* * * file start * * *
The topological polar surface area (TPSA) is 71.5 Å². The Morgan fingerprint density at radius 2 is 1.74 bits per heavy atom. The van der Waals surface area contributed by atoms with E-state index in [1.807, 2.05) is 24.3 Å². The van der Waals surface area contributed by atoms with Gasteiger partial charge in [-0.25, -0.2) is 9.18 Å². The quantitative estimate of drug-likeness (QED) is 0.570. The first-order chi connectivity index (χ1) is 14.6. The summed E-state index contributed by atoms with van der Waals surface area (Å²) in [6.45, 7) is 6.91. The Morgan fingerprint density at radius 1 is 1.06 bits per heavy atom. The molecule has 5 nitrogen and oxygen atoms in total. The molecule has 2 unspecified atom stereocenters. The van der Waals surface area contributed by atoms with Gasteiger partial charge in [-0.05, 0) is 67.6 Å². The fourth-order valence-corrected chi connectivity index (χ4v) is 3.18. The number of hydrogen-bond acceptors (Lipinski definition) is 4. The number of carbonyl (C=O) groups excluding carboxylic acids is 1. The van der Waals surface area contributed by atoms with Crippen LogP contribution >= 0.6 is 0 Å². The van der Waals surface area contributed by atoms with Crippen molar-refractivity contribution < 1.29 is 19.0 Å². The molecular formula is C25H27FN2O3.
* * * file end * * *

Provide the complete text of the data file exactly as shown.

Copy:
The topological polar surface area (TPSA) is 71.5 Å². The Morgan fingerprint density at radius 2 is 1.74 bits per heavy atom. The van der Waals surface area contributed by atoms with E-state index in [1.807, 2.05) is 24.3 Å². The van der Waals surface area contributed by atoms with Gasteiger partial charge in [-0.25, -0.2) is 9.18 Å². The quantitative estimate of drug-likeness (QED) is 0.570. The first-order chi connectivity index (χ1) is 14.6. The summed E-state index contributed by atoms with van der Waals surface area (Å²) in [6.45, 7) is 6.91. The Morgan fingerprint density at radius 1 is 1.06 bits per heavy atom. The molecule has 5 nitrogen and oxygen atoms in total. The molecule has 2 unspecified atom stereocenters. The van der Waals surface area contributed by atoms with Gasteiger partial charge in [-0.05, 0) is 67.6 Å². The fourth-order valence-corrected chi connectivity index (χ4v) is 3.18. The number of hydrogen-bond acceptors (Lipinski definition) is 4. The number of carbonyl (C=O) groups excluding carboxylic acids is 1. The van der Waals surface area contributed by atoms with Crippen LogP contribution >= 0.6 is 0 Å². The van der Waals surface area contributed by atoms with Crippen molar-refractivity contribution < 1.29 is 19.0 Å². The molecular formula is C25H27FN2O3.